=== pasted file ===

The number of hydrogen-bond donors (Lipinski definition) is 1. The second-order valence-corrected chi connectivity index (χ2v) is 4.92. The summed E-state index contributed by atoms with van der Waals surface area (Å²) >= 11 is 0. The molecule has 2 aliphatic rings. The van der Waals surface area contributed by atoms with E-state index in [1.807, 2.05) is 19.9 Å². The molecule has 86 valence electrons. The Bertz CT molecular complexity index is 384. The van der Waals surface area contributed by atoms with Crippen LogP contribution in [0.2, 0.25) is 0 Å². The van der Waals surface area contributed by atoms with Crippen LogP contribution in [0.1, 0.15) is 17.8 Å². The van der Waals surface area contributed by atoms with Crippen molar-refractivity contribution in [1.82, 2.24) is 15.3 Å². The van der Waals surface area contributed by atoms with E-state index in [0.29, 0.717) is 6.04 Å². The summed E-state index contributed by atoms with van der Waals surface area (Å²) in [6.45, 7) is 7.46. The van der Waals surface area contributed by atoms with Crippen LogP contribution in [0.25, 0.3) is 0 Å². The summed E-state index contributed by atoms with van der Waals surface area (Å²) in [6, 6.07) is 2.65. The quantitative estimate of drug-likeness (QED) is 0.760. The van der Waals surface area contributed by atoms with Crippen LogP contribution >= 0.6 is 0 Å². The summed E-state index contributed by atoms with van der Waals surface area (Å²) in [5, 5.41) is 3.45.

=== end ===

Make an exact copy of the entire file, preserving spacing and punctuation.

The number of hydrogen-bond donors (Lipinski definition) is 1. The second-order valence-corrected chi connectivity index (χ2v) is 4.92. The summed E-state index contributed by atoms with van der Waals surface area (Å²) >= 11 is 0. The molecule has 2 aliphatic rings. The van der Waals surface area contributed by atoms with E-state index in [1.807, 2.05) is 19.9 Å². The molecule has 86 valence electrons. The Bertz CT molecular complexity index is 384. The van der Waals surface area contributed by atoms with Crippen LogP contribution in [0.2, 0.25) is 0 Å². The van der Waals surface area contributed by atoms with Crippen LogP contribution in [0.1, 0.15) is 17.8 Å². The van der Waals surface area contributed by atoms with Crippen molar-refractivity contribution in [1.82, 2.24) is 15.3 Å². The van der Waals surface area contributed by atoms with E-state index in [0.29, 0.717) is 6.04 Å². The summed E-state index contributed by atoms with van der Waals surface area (Å²) in [6.45, 7) is 7.46. The van der Waals surface area contributed by atoms with Crippen LogP contribution in [0.25, 0.3) is 0 Å². The summed E-state index contributed by atoms with van der Waals surface area (Å²) in [6, 6.07) is 2.65. The quantitative estimate of drug-likeness (QED) is 0.760. The van der Waals surface area contributed by atoms with Crippen LogP contribution >= 0.6 is 0 Å². The summed E-state index contributed by atoms with van der Waals surface area (Å²) in [5, 5.41) is 3.45.